He believed that the “Gross mismanagement of the national patrimony within the last decade” such as many cost overruns and delays in projects for the company  was part of the reason government is now saddled with the large debt.

A committee, headed by TT’s former Energy Ministry Permanent Secretary, Selwyn Lashley, had reported on the dismal state of the company since 2016 and the report showed that in addition to receiving huge subsidies from the state, Petrotrin was not paying its fair share of taxes collected to government.

“Taxes and royalties owed to Government amounted to $3.1 billion as at February 28, 2017. The company was not complying with the tax laws and even when it collected taxes from companies that paid their taxes to Petrotrin for onward transmission to the Ministry of Finance, Petrotrin was huffing and utilizing those monies in its own operations.”

“Money that should be turned over to the Ministry of Finance is held within the company and that is illegal,” he added.

***

Brazil’s Energy Agency Opts for Argus Prices

(Argus Media, 30.Aug.2018) — Brazil’s National Agency of Petroleum, Natural Gas and Biofuels (ANP) will start using prices published by leading global energy and commodities price reporting and news agency Argus to set a government diesel subsidy.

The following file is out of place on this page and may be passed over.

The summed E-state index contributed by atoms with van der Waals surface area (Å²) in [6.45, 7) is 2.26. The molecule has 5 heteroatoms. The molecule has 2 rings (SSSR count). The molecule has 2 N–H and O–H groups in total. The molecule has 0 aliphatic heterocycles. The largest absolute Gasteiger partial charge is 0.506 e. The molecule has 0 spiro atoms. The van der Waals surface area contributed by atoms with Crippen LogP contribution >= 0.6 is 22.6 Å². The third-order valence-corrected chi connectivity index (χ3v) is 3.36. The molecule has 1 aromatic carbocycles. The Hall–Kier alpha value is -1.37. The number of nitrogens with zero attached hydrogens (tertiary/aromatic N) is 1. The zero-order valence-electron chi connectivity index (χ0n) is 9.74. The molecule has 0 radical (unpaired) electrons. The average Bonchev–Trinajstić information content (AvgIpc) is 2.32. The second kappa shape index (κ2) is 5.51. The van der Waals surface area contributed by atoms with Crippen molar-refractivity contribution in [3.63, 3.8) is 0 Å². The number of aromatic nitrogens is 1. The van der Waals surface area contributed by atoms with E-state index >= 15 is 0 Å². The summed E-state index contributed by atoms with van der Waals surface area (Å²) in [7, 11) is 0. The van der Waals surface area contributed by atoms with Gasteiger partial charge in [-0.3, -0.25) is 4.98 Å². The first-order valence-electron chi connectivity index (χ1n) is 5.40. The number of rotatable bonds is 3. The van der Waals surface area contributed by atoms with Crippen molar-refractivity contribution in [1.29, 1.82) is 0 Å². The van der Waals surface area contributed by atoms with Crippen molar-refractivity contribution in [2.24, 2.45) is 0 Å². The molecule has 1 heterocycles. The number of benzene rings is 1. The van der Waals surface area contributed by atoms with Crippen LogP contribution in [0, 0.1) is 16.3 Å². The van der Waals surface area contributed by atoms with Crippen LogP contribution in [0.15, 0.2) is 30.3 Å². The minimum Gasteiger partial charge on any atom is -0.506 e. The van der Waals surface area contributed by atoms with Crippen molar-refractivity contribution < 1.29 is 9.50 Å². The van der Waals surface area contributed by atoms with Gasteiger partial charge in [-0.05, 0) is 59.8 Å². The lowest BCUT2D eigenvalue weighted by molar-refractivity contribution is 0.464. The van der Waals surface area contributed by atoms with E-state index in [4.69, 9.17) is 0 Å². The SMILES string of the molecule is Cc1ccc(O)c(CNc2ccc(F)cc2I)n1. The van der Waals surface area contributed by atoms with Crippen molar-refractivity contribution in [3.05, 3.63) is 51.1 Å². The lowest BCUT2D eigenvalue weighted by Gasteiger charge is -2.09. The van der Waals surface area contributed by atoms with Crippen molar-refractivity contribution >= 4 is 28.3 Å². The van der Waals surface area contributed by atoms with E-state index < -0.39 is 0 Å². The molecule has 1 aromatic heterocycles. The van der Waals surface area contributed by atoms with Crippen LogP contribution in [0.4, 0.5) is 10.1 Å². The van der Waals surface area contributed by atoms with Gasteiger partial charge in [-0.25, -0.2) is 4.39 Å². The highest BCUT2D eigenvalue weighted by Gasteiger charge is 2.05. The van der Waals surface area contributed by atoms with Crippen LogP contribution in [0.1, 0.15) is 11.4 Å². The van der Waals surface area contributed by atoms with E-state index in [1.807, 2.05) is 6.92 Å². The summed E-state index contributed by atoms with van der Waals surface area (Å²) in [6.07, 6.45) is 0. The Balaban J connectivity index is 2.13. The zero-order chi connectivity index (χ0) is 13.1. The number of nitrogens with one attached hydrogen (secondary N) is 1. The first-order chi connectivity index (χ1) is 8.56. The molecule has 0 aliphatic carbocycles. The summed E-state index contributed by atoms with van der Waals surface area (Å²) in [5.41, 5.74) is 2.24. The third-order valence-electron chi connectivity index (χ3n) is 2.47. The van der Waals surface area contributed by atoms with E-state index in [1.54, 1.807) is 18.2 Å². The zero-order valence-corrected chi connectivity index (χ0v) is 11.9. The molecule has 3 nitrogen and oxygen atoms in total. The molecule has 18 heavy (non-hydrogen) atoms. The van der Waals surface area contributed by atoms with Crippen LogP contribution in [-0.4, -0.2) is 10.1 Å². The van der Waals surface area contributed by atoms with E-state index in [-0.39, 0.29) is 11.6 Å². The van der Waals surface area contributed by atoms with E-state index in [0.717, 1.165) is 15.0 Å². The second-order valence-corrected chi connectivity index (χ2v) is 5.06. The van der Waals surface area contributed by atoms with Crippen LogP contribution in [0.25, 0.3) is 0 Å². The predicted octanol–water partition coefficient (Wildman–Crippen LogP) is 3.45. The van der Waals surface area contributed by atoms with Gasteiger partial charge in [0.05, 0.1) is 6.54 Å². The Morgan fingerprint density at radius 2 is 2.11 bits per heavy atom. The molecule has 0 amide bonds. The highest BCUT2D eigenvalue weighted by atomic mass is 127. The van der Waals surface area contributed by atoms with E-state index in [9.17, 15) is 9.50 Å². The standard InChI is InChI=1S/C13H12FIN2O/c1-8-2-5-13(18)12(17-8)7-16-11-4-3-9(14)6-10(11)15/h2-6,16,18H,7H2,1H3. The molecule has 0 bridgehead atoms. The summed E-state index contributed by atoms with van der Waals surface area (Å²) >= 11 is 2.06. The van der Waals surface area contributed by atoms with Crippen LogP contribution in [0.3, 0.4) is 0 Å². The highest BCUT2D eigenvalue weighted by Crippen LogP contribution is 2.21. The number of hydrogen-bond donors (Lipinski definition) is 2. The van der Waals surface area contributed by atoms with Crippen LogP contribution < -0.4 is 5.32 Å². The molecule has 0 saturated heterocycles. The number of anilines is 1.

ANP has announced that it will, from 31 August, adopt Argus delivered prices for diesel in the ports of Itaqui, Suape, Santos and Paranagua to calculate import parity prices as part of a formula that will also take into account local storage and logistics costs.

A countrywide truck drivers’ strike in May sparked by rising diesel prices led the Brazilian government to cap wholesale prices and offer temporary subsidies to diesel producers and importers. The subsidy programme ends on 31 December.

Argus Media chairman and chief executive Adrian Binks said: “We are delighted that ANP has decided to switch to Argus prices to support this important piece of regulation. Staff from our Rio de Janeiro office, which we opened six years ago, have been working with the government and market participants to develop pricing mechanisms suitable for their needs.”

***

PDVSA Leaves Argentine Gas Station to Fend for Itself

(Reuters, Luc Cohen, 15.Aug.2018) – As Venezuela’s state-owned oil company PDVSA saw its finances devastated by low oil prices and mismanagement, it funneled millions of dollars to Petrolera del Conosur (PSUR.BA), a loss-making Argentine gas station operator it controls.

PDVSA decided to cut off the support payments late last year, according to a person familiar with Petrolera del Conosur’s operations, as the once-proud icon of Venezuelan oil production struggled with declining output aggravated by a worsening economic crisis.

The transfers had totaled $89 million between 2013 and 2017, according to a Reuters review of filings with Argentina’s securities regulator, years that coincided with a frustrated effort by Venezuela to extend the petro-diplomacy it employed in the Caribbean to the southern cone of Latin America.